It’s been a minute, but the Fab Five are finally back for season two of TNT’s hit dramedy Claws.
And from the looks of the season premiere, it’s clear that Desna, Polly, Virginia, Jen and Quiet Ann are up to their necks in money laundering, Russian mobsters, the Dixie Mafia, avoiding getting killed and of course, the nail art game.
While the show, which stars the amazing Niecy Nash and Karrueche Tran, may be over the top at times—in a good way of course—it never lacks authenticity, which matters since the story is centered on a Black woman and her “ride-or-die” crew. What’s also clear is that a lot of that realness has to do to with its seasoned showrunner Janine Sherman Barrois.
HelloBeautiful sat down with Barrois to talk about the importance of telling strong women’s story, why Niecy Nash is the show’s anchor and whether Claws has encouraged her to be more daring with her nail art.
HelloBeautiful: You’ve written for shows like ER and Criminal Minds. While Claws has a criminal element, it certainly isn’t about serial killers or hospital drama. What about a nail salon in Florida drew you in?
Janine Sherman Barrois: It was just so bold and refreshing. I read the pilot script [the show’s creator] Eliot Laurence wrote and it was just so good! I loved the Florida noir aspect and the humor and the drama it possessed. That, and the idea that it was a centered on these five cool fierce women. So often on television, women are not on the forefront, they usually serve as sidekicks to the male leads. But with Claws, these women are the heart and soul of the show.
HB: I watched the season premiere twice, it was so outrageous, amazing and the gender power dynamic has really shifted from the first season. Instead of the Desna working for the Hussers, they work for her under the Russians, who are also women. With the #MeToo Movement stronger than ever, why is having Desna & company in charge so important?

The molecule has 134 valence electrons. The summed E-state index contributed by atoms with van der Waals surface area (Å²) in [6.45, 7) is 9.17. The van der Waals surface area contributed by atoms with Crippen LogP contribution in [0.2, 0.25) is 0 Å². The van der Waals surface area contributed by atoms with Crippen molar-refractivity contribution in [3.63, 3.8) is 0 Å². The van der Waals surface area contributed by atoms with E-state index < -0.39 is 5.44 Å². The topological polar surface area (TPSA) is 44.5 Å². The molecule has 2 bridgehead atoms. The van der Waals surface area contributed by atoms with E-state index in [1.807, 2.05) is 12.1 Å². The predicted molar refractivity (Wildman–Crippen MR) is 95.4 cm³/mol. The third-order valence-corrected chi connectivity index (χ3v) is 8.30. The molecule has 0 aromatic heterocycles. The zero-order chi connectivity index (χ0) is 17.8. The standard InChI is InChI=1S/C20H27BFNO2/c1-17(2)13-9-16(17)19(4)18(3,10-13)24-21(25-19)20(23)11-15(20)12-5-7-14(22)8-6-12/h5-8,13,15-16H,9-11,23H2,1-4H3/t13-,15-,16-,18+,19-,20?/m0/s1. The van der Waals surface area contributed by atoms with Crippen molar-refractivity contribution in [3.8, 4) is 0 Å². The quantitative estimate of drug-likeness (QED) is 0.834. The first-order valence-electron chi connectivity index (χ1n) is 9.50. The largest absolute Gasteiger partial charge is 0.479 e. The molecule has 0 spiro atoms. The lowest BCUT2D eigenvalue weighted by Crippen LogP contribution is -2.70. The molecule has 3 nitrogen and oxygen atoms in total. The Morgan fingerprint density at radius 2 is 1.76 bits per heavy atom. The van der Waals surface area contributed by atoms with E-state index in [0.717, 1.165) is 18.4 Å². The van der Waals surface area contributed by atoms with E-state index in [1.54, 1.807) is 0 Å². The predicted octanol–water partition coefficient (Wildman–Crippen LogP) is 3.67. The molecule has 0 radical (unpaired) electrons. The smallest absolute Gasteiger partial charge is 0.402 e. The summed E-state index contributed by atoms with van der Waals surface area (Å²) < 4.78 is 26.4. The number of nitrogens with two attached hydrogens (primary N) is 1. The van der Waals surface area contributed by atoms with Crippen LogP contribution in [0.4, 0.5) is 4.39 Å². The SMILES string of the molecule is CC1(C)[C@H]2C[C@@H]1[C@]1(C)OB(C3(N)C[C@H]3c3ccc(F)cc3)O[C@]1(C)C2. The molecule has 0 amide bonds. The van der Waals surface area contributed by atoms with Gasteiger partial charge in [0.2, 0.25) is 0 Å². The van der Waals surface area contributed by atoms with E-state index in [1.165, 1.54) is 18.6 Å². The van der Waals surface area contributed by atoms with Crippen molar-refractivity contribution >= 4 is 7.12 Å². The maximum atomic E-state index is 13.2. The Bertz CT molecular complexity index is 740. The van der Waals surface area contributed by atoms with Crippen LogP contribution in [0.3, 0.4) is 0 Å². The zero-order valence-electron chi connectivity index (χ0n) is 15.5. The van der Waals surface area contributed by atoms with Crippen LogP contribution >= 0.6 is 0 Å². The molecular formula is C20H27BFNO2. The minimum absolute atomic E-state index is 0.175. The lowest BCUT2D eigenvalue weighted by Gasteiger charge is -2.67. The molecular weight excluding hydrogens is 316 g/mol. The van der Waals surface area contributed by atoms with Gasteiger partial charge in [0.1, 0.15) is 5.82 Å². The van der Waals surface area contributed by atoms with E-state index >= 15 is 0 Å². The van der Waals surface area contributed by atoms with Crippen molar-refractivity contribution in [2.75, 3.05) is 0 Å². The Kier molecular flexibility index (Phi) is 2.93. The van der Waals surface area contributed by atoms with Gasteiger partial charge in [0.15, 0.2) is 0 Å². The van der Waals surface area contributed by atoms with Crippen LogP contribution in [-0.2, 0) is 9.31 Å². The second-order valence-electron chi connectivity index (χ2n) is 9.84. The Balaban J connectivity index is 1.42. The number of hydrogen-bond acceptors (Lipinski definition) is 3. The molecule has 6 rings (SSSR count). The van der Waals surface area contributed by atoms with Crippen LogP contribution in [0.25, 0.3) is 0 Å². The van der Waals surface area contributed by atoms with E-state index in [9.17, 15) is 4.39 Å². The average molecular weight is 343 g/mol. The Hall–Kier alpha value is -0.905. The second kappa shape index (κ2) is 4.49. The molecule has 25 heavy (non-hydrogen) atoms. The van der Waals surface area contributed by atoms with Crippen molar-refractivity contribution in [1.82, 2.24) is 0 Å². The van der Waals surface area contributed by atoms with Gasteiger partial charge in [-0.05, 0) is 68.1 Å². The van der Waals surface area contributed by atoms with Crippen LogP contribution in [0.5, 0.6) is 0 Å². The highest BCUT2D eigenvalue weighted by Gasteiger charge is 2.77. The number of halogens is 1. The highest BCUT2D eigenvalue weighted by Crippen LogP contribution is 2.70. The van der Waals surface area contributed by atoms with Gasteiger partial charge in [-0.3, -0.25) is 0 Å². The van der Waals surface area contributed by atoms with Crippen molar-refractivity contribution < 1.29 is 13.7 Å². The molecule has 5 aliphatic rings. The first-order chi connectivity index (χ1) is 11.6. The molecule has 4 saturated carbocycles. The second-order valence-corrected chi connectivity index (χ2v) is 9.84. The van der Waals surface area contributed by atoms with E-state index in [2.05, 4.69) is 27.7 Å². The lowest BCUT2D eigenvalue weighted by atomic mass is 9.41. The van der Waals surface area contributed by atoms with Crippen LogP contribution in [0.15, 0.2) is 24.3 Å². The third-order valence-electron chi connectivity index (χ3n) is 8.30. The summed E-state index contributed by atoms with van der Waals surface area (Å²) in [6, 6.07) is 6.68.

JSB: First, while Claws is definitely about female empowerment and women sticking up for themselves, I don’t want to conflate the #MeToo Movement with the show. So with that being said, yes, I think the gender power dynamic shifting from a patriarch with Uncle Daddy [Dean Norris] to a matriarch with Zlata [Franka Potente] is a great thing.
Women have always been woke and we’ve always been trying to take our power and say we’re not putting up with inequality anymore, so it’s more than just that. We are in a time where we are even more vocal about [being entitled] to parity with men, whether it be financially, sexually or creatively. Time is really up for inequality, especially for these women that work at a nail salon in the middle of a strip mall in Palmetto, Florida.
HB: Niecy Nash is such an anchor to this series, I couldn’t imagine the show without her. I read that initially she wasn’t available for the pilot because she was shooting a different one, but that later changed and she was cast with the quickness.
JSB: When you look at the show now, it’s so clear that the only person who can play Desna is Niecy. But at the time, we were looking at lots of women of difference races—we really didn’t know who could play this role. But when we heard her pilot wasn’t happening, the head of studio called us and asked did we want to meet with her. We said yes.
The minute she walked in the room, she just blew our minds. She was different from anything we had ever seen. Niecy embodies power and has this unapologetic fierceness to her. Let me tell you, this was all from just a meeting, but we knew from day one she had so much passion to play this role and would give Desna the layers she deserved. But what’s also great about Niecy is that she’s not just passionate about her character, she’s passionate about everyone else’s and advocates for the writing room to make sure they are just as cool and layered as Desna.